By Ken Davison
Connecticut Attorney General Richard Blumenthal is not satisfied with a possible agreement reached by the Mohegans and the governor over smoking at the Mohegan Sun and says he will urge state legislators to ban smoking at both Indian casinos in Connecticut.
Mohegan Sun officials had reportedly agreed to reduce second-hand smoke at the casino with the use of ventilation systems and by increasing the amount of non-smoking gaming space but Blumenthal says that a total ban on smoking is the best way to protect people's health.
Blumenthal today repeated once again that the state has the authority to ban smoking at both Indian casinos in Connecticut. Chuck Bunnell, the Mohegan Tribe's deputy chief of staff for external affairs, who has been spearheading negotiations said, "We hold to our strong belief and legal opinion that the Connecticut General Assembly has no jurisdiction on tribal lands. Sovereignty is something the Mohegan Tribal Council will never waiver on."
Blumenthal's weapon is the text of the gaming compact (contract) negotiated between the tribes and the state.
Last March, Blumenthal issued a formal legal opinion concluding that under the state's compacts with the Mashantucket Pequot and Mohegan tribes "the legislature has the authority to extend the state's smoking ban to Connecticut's tribal casinos."
The federal Indian Gaming Regulatory Act requires these compacts to be negotiated between the state and tribes in order for the tribes to open casinos.
Blumenthal has said that negotiating an agreement regarding smoking with the state would be preferable to court action.
"At the core of each compact is a key health and safety provision -- a critical mandate that health and safety conditions in every gambling facility be no less rigorous than state public health and safety standards. The statutory smoking ban is clearly and quintessentially a public health protection, applying broadly to all public buildings and facilities across the State. The compacts extend this standard to the gaming facilities, unless the legislature creates an exception. The legislature has authority to make an exception for the casinos, but also to eliminate the exception, and apply the smoking ban as a broader public health standard," according to Blumenthal.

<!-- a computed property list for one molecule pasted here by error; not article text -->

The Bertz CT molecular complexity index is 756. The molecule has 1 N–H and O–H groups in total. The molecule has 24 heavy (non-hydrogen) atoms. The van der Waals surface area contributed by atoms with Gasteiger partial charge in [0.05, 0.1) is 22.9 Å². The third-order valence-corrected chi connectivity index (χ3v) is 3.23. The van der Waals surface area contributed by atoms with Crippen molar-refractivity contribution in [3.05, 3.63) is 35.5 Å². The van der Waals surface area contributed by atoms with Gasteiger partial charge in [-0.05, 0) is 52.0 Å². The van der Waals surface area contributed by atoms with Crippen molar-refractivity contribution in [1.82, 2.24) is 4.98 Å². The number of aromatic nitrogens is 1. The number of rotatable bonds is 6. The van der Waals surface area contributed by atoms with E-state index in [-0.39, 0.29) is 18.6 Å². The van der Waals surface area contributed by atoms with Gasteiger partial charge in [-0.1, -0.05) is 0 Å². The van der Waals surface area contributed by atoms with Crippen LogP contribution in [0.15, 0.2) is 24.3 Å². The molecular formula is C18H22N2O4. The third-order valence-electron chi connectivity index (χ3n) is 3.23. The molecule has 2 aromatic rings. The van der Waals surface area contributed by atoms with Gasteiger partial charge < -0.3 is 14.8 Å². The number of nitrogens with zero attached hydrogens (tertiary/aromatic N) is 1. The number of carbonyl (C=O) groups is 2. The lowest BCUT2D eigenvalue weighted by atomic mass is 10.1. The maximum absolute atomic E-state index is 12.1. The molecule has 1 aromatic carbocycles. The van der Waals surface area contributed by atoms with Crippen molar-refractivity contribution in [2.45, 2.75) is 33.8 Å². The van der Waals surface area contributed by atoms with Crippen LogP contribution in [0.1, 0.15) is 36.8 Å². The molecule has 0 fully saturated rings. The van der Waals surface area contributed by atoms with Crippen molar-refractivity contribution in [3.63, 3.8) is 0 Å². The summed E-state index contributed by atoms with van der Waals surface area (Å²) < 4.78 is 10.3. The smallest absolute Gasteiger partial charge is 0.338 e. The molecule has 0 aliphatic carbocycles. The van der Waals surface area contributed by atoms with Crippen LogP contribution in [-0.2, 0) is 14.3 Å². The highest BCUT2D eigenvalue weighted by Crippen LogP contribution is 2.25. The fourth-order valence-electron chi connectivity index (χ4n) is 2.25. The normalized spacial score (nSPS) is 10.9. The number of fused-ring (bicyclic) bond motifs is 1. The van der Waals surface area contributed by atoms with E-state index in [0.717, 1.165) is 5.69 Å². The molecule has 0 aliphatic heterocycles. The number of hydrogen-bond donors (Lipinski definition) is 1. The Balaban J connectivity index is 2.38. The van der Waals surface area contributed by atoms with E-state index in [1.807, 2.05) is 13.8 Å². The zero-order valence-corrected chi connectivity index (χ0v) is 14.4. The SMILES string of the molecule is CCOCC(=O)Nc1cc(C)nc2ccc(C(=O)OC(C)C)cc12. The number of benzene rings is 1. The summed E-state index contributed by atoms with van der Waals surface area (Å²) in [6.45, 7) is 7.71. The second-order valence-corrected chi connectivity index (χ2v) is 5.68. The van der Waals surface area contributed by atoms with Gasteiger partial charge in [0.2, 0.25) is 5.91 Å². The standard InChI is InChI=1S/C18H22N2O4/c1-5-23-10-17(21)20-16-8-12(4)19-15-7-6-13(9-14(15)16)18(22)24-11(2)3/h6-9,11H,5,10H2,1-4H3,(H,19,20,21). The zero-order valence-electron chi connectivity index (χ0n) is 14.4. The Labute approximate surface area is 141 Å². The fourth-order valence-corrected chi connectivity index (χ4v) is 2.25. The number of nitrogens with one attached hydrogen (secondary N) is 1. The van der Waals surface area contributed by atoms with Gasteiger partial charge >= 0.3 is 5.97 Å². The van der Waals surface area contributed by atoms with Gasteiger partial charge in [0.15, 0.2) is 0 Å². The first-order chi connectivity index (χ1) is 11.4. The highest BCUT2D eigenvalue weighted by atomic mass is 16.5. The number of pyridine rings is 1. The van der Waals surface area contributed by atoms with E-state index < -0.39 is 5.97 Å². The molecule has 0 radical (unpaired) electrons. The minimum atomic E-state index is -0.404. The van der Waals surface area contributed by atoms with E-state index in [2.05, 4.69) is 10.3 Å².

"Principles of sovereignty in no way bar this measure, because the tribes have already agreed - as a condition in the compacts - to adopt public health standards at least as rigorous as the state's public health laws."
"The compacts provide for enforcement generally of their provisions through action in federal court, but my strong hope is that discussions with the tribes will lead to agreements extending the smoking ban to gaming facilities without a court dispute. For now, the General Assembly may move forward with confidence that its legality and constitutionality will be upheld if challenged. In the end, on so profoundly significant a public health issue as smoking, we should seek common ground and avoid conflict in the courts."
In 2003 when the state legislature banned smoking in many public places, casinos were exempted. The 2003 ban included state buildings, health care institutions, retail food stores, elevators, college dormitories, restaurants, and most public establishments with alcoholic liquor permits.
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